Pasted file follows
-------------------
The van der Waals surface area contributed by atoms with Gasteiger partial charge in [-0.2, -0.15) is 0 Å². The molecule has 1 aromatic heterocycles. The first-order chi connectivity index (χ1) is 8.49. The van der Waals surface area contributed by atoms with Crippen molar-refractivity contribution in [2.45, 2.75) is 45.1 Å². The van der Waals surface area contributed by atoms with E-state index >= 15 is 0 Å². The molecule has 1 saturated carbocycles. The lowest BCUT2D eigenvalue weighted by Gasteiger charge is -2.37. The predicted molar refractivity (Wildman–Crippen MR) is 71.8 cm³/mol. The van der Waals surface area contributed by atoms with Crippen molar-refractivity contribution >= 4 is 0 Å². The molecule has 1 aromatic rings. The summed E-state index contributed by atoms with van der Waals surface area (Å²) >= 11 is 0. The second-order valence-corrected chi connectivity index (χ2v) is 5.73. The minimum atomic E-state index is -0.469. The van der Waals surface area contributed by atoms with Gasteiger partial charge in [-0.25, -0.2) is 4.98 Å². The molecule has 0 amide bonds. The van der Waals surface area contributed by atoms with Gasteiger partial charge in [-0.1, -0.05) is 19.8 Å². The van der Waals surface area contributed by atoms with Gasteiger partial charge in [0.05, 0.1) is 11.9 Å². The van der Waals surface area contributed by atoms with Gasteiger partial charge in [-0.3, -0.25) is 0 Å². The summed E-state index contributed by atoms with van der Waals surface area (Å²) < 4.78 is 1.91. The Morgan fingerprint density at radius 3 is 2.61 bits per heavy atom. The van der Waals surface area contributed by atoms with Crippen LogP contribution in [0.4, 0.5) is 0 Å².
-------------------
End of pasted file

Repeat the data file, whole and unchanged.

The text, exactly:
The van der Waals surface area contributed by atoms with Gasteiger partial charge in [-0.2, -0.15) is 0 Å². The molecule has 1 aromatic heterocycles. The first-order chi connectivity index (χ1) is 8.49. The van der Waals surface area contributed by atoms with Crippen molar-refractivity contribution in [2.45, 2.75) is 45.1 Å². The van der Waals surface area contributed by atoms with E-state index >= 15 is 0 Å². The molecule has 1 saturated carbocycles. The lowest BCUT2D eigenvalue weighted by Gasteiger charge is -2.37. The predicted molar refractivity (Wildman–Crippen MR) is 71.8 cm³/mol. The van der Waals surface area contributed by atoms with Crippen molar-refractivity contribution >= 4 is 0 Å². The molecule has 1 aromatic rings. The summed E-state index contributed by atoms with van der Waals surface area (Å²) >= 11 is 0. The second-order valence-corrected chi connectivity index (χ2v) is 5.73. The minimum atomic E-state index is -0.469. The van der Waals surface area contributed by atoms with Gasteiger partial charge in [-0.25, -0.2) is 4.98 Å². The molecule has 0 amide bonds. The van der Waals surface area contributed by atoms with Gasteiger partial charge in [-0.1, -0.05) is 19.8 Å². The van der Waals surface area contributed by atoms with Gasteiger partial charge in [0.05, 0.1) is 11.9 Å². The van der Waals surface area contributed by atoms with Gasteiger partial charge in [-0.3, -0.25) is 0 Å². The summed E-state index contributed by atoms with van der Waals surface area (Å²) < 4.78 is 1.91. The Morgan fingerprint density at radius 3 is 2.61 bits per heavy atom. The van der Waals surface area contributed by atoms with Crippen LogP contribution in [0.4, 0.5) is 0 Å².